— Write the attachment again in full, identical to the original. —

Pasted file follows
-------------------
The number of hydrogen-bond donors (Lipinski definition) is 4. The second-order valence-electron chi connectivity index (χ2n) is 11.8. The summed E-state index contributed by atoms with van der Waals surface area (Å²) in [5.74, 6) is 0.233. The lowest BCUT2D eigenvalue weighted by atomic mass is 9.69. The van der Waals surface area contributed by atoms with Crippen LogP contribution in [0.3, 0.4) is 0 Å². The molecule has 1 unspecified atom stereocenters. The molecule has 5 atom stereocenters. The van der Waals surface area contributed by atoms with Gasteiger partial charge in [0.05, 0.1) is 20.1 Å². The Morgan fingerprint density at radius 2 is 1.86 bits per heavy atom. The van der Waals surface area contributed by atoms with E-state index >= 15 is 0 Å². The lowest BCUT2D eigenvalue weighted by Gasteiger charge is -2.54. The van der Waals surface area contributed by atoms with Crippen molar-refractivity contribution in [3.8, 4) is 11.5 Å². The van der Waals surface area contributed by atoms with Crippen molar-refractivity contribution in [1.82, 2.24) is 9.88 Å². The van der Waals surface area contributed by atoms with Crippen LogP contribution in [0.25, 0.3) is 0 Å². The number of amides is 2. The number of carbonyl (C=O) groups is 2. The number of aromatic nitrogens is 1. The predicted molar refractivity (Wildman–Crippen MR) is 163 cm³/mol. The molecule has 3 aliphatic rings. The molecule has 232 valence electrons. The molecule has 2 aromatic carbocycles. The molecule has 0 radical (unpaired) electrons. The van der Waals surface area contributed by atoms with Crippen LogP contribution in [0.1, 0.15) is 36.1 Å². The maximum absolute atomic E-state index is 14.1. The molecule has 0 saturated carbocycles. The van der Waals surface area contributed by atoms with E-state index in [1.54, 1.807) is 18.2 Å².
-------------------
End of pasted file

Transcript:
The number of hydrogen-bond donors (Lipinski definition) is 4. The second-order valence-electron chi connectivity index (χ2n) is 11.8. The summed E-state index contributed by atoms with van der Waals surface area (Å²) in [5.74, 6) is 0.233. The lowest BCUT2D eigenvalue weighted by atomic mass is 9.69. The van der Waals surface area contributed by atoms with Crippen LogP contribution in [0.3, 0.4) is 0 Å². The molecule has 1 unspecified atom stereocenters. The molecule has 5 atom stereocenters. The van der Waals surface area contributed by atoms with Gasteiger partial charge in [0.05, 0.1) is 20.1 Å². The Morgan fingerprint density at radius 2 is 1.86 bits per heavy atom. The van der Waals surface area contributed by atoms with E-state index >= 15 is 0 Å². The lowest BCUT2D eigenvalue weighted by Gasteiger charge is -2.54. The van der Waals surface area contributed by atoms with Crippen molar-refractivity contribution in [3.8, 4) is 11.5 Å². The van der Waals surface area contributed by atoms with Crippen molar-refractivity contribution in [1.82, 2.24) is 9.88 Å². The van der Waals surface area contributed by atoms with Crippen LogP contribution in [0.25, 0.3) is 0 Å². The number of amides is 2. The number of carbonyl (C=O) groups is 2. The number of aromatic nitrogens is 1. The predicted molar refractivity (Wildman–Crippen MR) is 163 cm³/mol. The molecule has 3 aliphatic rings. The molecule has 232 valence electrons. The molecule has 2 aromatic carbocycles. The molecule has 0 radical (unpaired) electrons. The van der Waals surface area contributed by atoms with Crippen LogP contribution in [0.1, 0.15) is 36.1 Å². The maximum absolute atomic E-state index is 14.1. The molecule has 0 saturated carbocycles. The van der Waals surface area contributed by atoms with E-state index in [1.54, 1.807) is 18.2 Å².